Now, for dealing with recursive adjunct extraction, we want to try a new list type, something that’s a list of non-adjuncts, essentially. This list we put as a constraint on the extracted-adjunct daughter. But to that list we then want to append the adjunct (@ebender, do I have this right?) @guyemerson, does that sound possible to do with append-list (and not possible with diff-list)? Would it allow adjunct extraction to occur both lower and higher in the tree, wrt argument extraction?

@arademaker I don’t have a paper on this. Append-lists are still experimental. On diff-lists, see:

@olzama I agree that it’s a win, but it’s a win with clearly defined limits. What you’ve just described sounds possible with append-lists and not with diff-lists. I don’t know what you mean by extraction lower and higher in the tree – where exactly?

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Good, then it can be part of our abstract :).

What I meant by higher vs. lower is actually: will I be able to extract an adjunct both before and after I extract an argument? Not to produce two trees for the same sentence though (the ambiguity problem is separate here) but to license two different sentences in a language with a flexible word order. Who where goes and Where who goes, in Russian.

I think what Olga and I were discussing at the top of this thread about (effectively: list(non-adjunct-gap)) is an example of exactly this: We want to say that the daughter’s SLASH is list(non-adjunct-gap) in the adjunct extraction rule, but the mother’s will not meet that constraint.

However, if we can’t make the append-list approach to lexical threading compatible with coordination then either lexical threading has got to go, or the use of append lists for NON-LOCAL features does.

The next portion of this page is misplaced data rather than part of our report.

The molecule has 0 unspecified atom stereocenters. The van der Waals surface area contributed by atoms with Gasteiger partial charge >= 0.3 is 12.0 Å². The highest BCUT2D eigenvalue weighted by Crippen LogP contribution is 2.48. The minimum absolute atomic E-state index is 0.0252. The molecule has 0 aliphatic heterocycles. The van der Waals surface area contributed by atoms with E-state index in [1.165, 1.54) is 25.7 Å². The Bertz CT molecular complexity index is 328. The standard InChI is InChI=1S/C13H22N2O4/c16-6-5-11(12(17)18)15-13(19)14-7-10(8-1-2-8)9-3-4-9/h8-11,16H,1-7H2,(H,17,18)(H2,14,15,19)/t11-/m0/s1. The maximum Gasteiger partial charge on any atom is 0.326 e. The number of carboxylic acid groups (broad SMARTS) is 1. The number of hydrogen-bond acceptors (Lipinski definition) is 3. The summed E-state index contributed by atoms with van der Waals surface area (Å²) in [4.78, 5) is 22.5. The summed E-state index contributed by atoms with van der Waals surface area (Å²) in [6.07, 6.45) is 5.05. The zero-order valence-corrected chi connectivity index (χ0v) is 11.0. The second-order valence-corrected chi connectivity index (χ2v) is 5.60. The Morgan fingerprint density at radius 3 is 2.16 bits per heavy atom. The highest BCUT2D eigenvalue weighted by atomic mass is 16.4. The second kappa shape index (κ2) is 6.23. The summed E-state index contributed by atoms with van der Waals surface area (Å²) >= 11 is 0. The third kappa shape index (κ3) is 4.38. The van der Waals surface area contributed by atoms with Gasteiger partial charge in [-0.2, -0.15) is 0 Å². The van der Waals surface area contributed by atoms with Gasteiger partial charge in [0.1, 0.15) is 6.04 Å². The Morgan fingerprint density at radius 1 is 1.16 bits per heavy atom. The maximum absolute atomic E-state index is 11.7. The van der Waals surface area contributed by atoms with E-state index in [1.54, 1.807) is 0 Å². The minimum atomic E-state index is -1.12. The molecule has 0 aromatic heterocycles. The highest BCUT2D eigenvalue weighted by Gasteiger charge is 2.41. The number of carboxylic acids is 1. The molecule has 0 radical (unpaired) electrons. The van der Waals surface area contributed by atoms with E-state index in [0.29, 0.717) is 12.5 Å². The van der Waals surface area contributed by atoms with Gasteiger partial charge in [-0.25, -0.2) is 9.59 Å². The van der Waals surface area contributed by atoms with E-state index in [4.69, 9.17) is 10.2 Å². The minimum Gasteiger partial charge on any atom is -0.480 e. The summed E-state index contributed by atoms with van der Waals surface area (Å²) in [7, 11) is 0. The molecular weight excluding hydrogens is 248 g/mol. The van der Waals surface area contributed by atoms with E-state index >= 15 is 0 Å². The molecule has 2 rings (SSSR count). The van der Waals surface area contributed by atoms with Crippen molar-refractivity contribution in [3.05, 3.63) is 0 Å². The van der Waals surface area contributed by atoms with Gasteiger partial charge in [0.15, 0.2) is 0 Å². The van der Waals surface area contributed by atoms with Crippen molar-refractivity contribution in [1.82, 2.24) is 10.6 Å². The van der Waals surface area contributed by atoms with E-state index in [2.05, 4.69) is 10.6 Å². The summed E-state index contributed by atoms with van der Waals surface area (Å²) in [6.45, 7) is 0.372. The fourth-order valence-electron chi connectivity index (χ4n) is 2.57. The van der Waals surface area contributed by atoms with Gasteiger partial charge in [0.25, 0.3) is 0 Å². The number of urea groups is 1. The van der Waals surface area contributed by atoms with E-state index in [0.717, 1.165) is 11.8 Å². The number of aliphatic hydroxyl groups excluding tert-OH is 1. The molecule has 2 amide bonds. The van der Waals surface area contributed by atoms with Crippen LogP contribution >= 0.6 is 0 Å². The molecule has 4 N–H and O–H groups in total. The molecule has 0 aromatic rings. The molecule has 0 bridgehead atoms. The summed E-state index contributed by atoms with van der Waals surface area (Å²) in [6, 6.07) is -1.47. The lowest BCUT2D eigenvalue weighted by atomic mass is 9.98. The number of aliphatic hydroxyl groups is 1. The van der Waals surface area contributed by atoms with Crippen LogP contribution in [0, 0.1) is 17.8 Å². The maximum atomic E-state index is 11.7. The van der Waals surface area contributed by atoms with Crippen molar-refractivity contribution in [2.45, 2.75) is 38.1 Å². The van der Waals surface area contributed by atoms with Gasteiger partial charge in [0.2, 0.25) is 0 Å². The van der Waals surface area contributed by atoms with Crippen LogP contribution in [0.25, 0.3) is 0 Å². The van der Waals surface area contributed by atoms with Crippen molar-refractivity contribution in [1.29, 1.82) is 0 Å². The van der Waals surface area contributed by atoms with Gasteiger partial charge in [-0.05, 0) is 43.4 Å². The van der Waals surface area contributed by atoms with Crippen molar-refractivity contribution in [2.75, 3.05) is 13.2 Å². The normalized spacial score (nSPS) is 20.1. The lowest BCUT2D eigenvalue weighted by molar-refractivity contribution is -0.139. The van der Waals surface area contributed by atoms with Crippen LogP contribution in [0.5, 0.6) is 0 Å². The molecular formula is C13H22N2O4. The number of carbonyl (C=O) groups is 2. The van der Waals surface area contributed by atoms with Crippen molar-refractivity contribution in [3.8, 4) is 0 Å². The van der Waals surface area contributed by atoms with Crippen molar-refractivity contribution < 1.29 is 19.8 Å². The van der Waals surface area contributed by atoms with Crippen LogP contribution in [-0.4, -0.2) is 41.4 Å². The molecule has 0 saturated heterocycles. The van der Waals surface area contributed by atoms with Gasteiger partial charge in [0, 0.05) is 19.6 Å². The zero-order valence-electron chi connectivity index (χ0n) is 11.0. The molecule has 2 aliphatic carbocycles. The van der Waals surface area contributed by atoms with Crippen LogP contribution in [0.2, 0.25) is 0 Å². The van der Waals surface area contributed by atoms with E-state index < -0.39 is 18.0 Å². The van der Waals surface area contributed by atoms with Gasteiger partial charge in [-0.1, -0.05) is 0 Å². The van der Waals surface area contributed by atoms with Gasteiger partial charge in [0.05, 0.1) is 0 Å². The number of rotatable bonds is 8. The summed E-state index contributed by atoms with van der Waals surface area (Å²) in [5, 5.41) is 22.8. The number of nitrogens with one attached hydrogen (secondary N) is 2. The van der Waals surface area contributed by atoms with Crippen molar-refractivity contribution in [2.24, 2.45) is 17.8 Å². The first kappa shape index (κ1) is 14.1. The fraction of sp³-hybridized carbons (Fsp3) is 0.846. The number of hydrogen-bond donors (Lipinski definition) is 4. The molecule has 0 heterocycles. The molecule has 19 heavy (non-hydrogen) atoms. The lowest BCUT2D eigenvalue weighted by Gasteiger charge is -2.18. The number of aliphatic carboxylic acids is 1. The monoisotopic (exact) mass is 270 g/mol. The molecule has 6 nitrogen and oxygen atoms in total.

@ebender Great! I think the coordination problem can be solved, either with deleted-daughters, or with RELATIONAL.

@olzama That should be fine. The extraction rules can apply at any stage, but adjunct extraction is blocked from applying twice.

On second thought, though, it would be possible to do this with diff-lists if the extraction rules can add to the start of the list rather than the end. The adjunct gap can say that everything after it is not an adjunct, and then this constraint won’t apply to the adjunct gap itself. So using diff-lists is clearly fragile, but saying it’s impossible requires a careful argument about the order of the list…

Is MOD < X > such a feature?

Not necessarily a reliable one … things can be picked up as complements even though they are prepared to serve as modifiers.

Sound like a new feature, then? I can’t think of anything else for now…

I think I don’t want to be in a rush here. Perhaps for the abstract, I will just note that both problems ( 1) spurious ambiguity having to do with head-adjunct attaching both before and after subject extraction; 2) recursive adjunct extraction) can probably be solved by typed lists. In the abstract, I present one of the solutions.

(I could also note that some people have argued for a unified account of argument and adjunct extraction and that multiple adjunct extraction may be subject to processing constraints more than anything else, but perhaps that’s beside the point. The point being, if we want to restrict adjunct extraction to 1, we probably could by doing something similar to what we already did for ambiguity.)

How do typed lists help with spurious ambiguity?

@guyemerson If you want to look in the abstract draft, there is an example there. Basically the idea is to say that head-adjunct-phrase head daughter’s subject is a list of non-gappy things.

The phrase “spurious ambiguity” is used only in the second paragraph on page 4, without pointing to an example. (The abstract also isn’t available to everyone reading this forum.)

Could you give a sentence and explain what the ambiguity would be?

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I will do that as soon as I can but that might not happen before I come back from my conference+vacation trip! I had an example pair of trees somewhere but I am not sure where, need to look. Basically head-adjunct phrase can apply before and after subject-extraction in sentences like who where went, that’s the unwanted ambiguity.